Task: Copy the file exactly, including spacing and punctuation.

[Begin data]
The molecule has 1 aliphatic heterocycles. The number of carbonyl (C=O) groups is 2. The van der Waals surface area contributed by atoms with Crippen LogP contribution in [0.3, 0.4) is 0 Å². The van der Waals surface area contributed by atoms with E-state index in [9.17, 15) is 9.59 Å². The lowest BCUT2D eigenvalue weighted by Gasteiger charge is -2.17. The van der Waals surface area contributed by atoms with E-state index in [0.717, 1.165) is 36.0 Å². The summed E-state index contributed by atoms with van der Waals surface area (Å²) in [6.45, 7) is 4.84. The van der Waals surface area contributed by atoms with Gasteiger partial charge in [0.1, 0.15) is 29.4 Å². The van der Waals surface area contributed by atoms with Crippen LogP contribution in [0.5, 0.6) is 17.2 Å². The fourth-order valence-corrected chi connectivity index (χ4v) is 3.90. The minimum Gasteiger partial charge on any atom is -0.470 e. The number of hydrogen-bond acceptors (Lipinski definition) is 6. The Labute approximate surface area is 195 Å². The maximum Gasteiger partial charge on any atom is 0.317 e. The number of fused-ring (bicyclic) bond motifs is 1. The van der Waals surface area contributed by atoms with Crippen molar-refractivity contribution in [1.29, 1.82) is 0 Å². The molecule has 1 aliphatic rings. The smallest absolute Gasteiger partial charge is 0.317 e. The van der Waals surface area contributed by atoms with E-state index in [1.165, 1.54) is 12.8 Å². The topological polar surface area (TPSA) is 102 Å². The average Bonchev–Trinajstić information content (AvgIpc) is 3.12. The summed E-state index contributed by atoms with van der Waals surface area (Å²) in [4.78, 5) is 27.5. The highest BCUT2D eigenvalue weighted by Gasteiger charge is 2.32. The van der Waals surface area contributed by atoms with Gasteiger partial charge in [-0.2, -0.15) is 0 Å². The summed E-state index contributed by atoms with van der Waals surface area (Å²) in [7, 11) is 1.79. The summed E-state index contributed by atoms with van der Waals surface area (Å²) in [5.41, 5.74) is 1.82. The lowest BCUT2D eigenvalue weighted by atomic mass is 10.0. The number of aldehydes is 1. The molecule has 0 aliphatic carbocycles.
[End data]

The molecule has 1 aliphatic heterocycles. The number of carbonyl (C=O) groups is 2. The van der Waals surface area contributed by atoms with Crippen LogP contribution in [0.3, 0.4) is 0 Å². The van der Waals surface area contributed by atoms with E-state index in [9.17, 15) is 9.59 Å². The lowest BCUT2D eigenvalue weighted by Gasteiger charge is -2.17. The van der Waals surface area contributed by atoms with E-state index in [0.717, 1.165) is 36.0 Å². The summed E-state index contributed by atoms with van der Waals surface area (Å²) in [6.45, 7) is 4.84. The van der Waals surface area contributed by atoms with Gasteiger partial charge in [0.1, 0.15) is 29.4 Å². The van der Waals surface area contributed by atoms with Crippen LogP contribution in [0.5, 0.6) is 17.2 Å². The fourth-order valence-corrected chi connectivity index (χ4v) is 3.90. The minimum Gasteiger partial charge on any atom is -0.470 e. The number of hydrogen-bond acceptors (Lipinski definition) is 6. The Labute approximate surface area is 195 Å². The maximum Gasteiger partial charge on any atom is 0.317 e. The number of fused-ring (bicyclic) bond motifs is 1. The van der Waals surface area contributed by atoms with Crippen molar-refractivity contribution in [1.29, 1.82) is 0 Å². The molecule has 1 aliphatic rings. The smallest absolute Gasteiger partial charge is 0.317 e. The van der Waals surface area contributed by atoms with E-state index in [1.165, 1.54) is 12.8 Å². The topological polar surface area (TPSA) is 102 Å². The average Bonchev–Trinajstić information content (AvgIpc) is 3.12. The summed E-state index contributed by atoms with van der Waals surface area (Å²) in [4.78, 5) is 27.5. The highest BCUT2D eigenvalue weighted by Gasteiger charge is 2.32. The van der Waals surface area contributed by atoms with Gasteiger partial charge in [-0.2, -0.15) is 0 Å². The summed E-state index contributed by atoms with van der Waals surface area (Å²) in [7, 11) is 1.79. The summed E-state index contributed by atoms with van der Waals surface area (Å²) in [5.41, 5.74) is 1.82. The lowest BCUT2D eigenvalue weighted by atomic mass is 10.0. The number of aldehydes is 1. The molecule has 0 aliphatic carbocycles.